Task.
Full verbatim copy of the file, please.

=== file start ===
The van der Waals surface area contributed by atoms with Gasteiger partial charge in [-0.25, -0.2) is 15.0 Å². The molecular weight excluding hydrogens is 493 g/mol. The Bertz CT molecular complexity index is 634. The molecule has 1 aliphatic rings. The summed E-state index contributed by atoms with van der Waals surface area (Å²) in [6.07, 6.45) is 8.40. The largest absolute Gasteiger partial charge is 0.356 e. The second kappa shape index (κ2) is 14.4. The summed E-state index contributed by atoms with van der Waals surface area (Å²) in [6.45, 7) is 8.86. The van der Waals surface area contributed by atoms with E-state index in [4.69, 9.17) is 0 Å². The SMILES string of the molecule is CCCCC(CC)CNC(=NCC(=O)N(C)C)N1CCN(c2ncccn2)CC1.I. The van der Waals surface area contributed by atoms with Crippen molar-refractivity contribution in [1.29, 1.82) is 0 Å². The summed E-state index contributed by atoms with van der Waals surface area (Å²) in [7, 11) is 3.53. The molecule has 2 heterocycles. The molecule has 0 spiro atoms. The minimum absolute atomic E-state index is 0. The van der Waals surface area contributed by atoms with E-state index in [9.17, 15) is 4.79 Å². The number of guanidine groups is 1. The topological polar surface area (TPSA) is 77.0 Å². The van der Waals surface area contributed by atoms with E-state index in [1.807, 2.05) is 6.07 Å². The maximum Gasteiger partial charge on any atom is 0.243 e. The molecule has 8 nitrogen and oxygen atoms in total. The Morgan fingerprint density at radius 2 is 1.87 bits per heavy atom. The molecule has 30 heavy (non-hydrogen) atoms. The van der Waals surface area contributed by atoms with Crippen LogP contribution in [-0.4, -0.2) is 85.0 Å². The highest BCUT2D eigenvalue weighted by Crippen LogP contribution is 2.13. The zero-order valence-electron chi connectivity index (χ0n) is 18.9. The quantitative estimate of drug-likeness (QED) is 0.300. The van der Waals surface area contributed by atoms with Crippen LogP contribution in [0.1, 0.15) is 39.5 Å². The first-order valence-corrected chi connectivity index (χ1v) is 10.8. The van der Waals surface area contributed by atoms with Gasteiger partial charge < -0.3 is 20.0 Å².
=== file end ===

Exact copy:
The van der Waals surface area contributed by atoms with Gasteiger partial charge in [-0.25, -0.2) is 15.0 Å². The molecular weight excluding hydrogens is 493 g/mol. The Bertz CT molecular complexity index is 634. The molecule has 1 aliphatic rings. The summed E-state index contributed by atoms with van der Waals surface area (Å²) in [6.07, 6.45) is 8.40. The largest absolute Gasteiger partial charge is 0.356 e. The second kappa shape index (κ2) is 14.4. The summed E-state index contributed by atoms with van der Waals surface area (Å²) in [6.45, 7) is 8.86. The van der Waals surface area contributed by atoms with E-state index in [4.69, 9.17) is 0 Å². The SMILES string of the molecule is CCCCC(CC)CNC(=NCC(=O)N(C)C)N1CCN(c2ncccn2)CC1.I. The van der Waals surface area contributed by atoms with Crippen molar-refractivity contribution in [1.29, 1.82) is 0 Å². The summed E-state index contributed by atoms with van der Waals surface area (Å²) in [7, 11) is 3.53. The molecule has 2 heterocycles. The molecule has 0 spiro atoms. The minimum absolute atomic E-state index is 0. The van der Waals surface area contributed by atoms with E-state index in [9.17, 15) is 4.79 Å². The number of guanidine groups is 1. The topological polar surface area (TPSA) is 77.0 Å². The van der Waals surface area contributed by atoms with E-state index in [1.807, 2.05) is 6.07 Å². The maximum Gasteiger partial charge on any atom is 0.243 e. The molecule has 8 nitrogen and oxygen atoms in total. The Morgan fingerprint density at radius 2 is 1.87 bits per heavy atom. The molecule has 30 heavy (non-hydrogen) atoms. The van der Waals surface area contributed by atoms with Crippen LogP contribution in [-0.4, -0.2) is 85.0 Å². The highest BCUT2D eigenvalue weighted by Crippen LogP contribution is 2.13. The zero-order valence-electron chi connectivity index (χ0n) is 18.9. The quantitative estimate of drug-likeness (QED) is 0.300. The van der Waals surface area contributed by atoms with Crippen LogP contribution in [0.1, 0.15) is 39.5 Å². The first-order valence-corrected chi connectivity index (χ1v) is 10.8. The van der Waals surface area contributed by atoms with Gasteiger partial charge < -0.3 is 20.0 Å².